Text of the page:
Microsoft has recently shown improvement in Windows smartphones and tablets shipments for use in businesses.
Microsoft and its Windows devices globally accounted for 6% of business smartphones and 10% of tablets in the second quarter of 2015, breaking the double-digit mark for business tablets for the first time, according to Strategy Analytics. Overall, the market research firm said business smartphone shipments were 89.3 million in the second quarter, while shipments of business tablets were 19.6 million.
All Windows tablets for business grew by 42% from the first to second quarter of 2015, reaching nearly 2 million globally, largely due to the impact of Windows Surface Pro 3, said Phil Hochmuth, an analyst at Strategy Analytics.
Hochmuth predicted an increase in interest in Windows 10 tablets as a replacement for laptops, particularly for business travelers looking for a lighter device to carry. Microsoft’s focus on Continuum apps that run across platforms and the Pro 4’s ability to work with mobile device management software will attract some buyers. Strategy Analytics is set to release a forecast in less than a month that takes into account the new Windows 10 devices.
Microsoft’s overall share for both business and consumer Windows smartphone devices is smaller than for tablets, hovering just above 3%, according to Gartner, IDC and other analysts.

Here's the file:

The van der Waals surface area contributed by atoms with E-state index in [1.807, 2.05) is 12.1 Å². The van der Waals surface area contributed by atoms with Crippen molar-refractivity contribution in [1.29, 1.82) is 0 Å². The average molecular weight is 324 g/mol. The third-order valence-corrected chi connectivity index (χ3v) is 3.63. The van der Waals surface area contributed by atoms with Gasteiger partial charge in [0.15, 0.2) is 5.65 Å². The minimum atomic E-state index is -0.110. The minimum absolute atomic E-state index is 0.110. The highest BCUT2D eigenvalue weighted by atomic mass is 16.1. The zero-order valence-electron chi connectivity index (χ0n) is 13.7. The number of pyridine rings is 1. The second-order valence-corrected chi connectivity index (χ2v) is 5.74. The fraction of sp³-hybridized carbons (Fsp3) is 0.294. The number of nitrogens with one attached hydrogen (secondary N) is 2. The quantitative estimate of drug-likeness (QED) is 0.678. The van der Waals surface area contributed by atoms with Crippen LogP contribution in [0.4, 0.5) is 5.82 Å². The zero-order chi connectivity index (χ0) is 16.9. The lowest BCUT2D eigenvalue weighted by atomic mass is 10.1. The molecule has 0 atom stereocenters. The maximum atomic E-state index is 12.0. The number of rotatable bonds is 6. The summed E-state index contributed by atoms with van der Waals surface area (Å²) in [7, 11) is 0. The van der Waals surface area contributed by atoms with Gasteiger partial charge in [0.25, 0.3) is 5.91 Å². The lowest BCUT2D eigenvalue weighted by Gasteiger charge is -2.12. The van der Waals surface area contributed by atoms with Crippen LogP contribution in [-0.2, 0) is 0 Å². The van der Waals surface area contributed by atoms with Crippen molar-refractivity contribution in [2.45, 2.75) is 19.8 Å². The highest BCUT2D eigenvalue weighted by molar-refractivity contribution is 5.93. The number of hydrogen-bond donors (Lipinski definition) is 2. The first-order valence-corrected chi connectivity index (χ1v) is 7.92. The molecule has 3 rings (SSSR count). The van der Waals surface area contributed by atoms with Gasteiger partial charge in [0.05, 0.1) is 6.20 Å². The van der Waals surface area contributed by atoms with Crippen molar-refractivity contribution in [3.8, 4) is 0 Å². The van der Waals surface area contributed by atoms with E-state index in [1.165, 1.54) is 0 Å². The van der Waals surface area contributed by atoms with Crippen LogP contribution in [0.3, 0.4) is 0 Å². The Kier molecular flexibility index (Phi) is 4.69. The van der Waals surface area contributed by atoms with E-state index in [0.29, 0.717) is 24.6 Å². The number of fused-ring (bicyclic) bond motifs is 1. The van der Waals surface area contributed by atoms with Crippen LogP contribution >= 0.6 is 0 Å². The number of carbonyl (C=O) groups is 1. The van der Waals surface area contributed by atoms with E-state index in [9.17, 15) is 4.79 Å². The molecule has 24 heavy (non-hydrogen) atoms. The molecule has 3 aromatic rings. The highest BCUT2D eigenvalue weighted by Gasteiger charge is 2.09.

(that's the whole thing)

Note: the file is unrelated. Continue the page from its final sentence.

Lumia and Windows smartphones have struggled but Windows tablets have been “eeking up” in share for the last year, Hochmuth said. Windows tablets for both consumer and business combined reached a 9% share in the second quarter, Strategy Analytics said in July. That was about 4.5 million Windows tablets out of a total of 50.8 million tablets that shipped.
The smartphone and tablet markets globally for business were still dominated by Android devices in the second quarter, at 65% and 52% respectively, Strategy Analytics stated. Apple iOS devices made up 28% of business smartphones and 38% of business tablets in the quarter.
Globally, about two-thirds of all business smartphones and tablets are bring-your-own devices (BYOD), as compared to one-third that are “corporate-liable,” meaning a business pays for and maintains them. Hochmuth predicted a slight shift toward more corporate-liable tablets that replace laptops for certain work groups or for functions such as kiosks or point-of-sale devices.
In North America, nearly 75% of business smartphones are BYOD, while about 73% of business tablets are BYOD, Hochmuth said. The biggest contrast is in Western Europe, where BYOD for smartphones is about 38%, given stricter regulatory laws around data privacy and because European businesses like to put workers on corporate plans due to high roaming charges for travel throughout the continent.
Hochmuth said it is hard to imagine that the BYOD trend will ever drop below 50% in the U.S. because the practice is so entrenched. “You can’t get the cat back in the bag,” he said.